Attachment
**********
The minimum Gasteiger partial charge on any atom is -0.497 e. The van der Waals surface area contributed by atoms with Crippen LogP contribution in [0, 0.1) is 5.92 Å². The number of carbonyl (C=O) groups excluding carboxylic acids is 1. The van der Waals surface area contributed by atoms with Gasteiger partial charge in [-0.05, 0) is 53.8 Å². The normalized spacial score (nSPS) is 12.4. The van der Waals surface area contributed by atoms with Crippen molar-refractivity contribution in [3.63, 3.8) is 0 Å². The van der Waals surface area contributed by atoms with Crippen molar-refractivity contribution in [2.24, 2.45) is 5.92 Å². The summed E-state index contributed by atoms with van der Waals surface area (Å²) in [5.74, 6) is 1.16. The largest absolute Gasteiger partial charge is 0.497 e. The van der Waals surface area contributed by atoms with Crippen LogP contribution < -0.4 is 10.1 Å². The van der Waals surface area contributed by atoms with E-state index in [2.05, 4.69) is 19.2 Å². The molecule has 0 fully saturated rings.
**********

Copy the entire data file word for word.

The minimum Gasteiger partial charge on any atom is -0.497 e. The van der Waals surface area contributed by atoms with Crippen LogP contribution in [0, 0.1) is 5.92 Å². The number of carbonyl (C=O) groups excluding carboxylic acids is 1. The van der Waals surface area contributed by atoms with Gasteiger partial charge in [-0.05, 0) is 53.8 Å². The normalized spacial score (nSPS) is 12.4. The van der Waals surface area contributed by atoms with Crippen molar-refractivity contribution in [3.63, 3.8) is 0 Å². The van der Waals surface area contributed by atoms with Crippen molar-refractivity contribution in [2.24, 2.45) is 5.92 Å². The summed E-state index contributed by atoms with van der Waals surface area (Å²) in [5.74, 6) is 1.16. The largest absolute Gasteiger partial charge is 0.497 e. The van der Waals surface area contributed by atoms with Crippen LogP contribution < -0.4 is 10.1 Å². The van der Waals surface area contributed by atoms with E-state index in [2.05, 4.69) is 19.2 Å². The molecule has 0 fully saturated rings.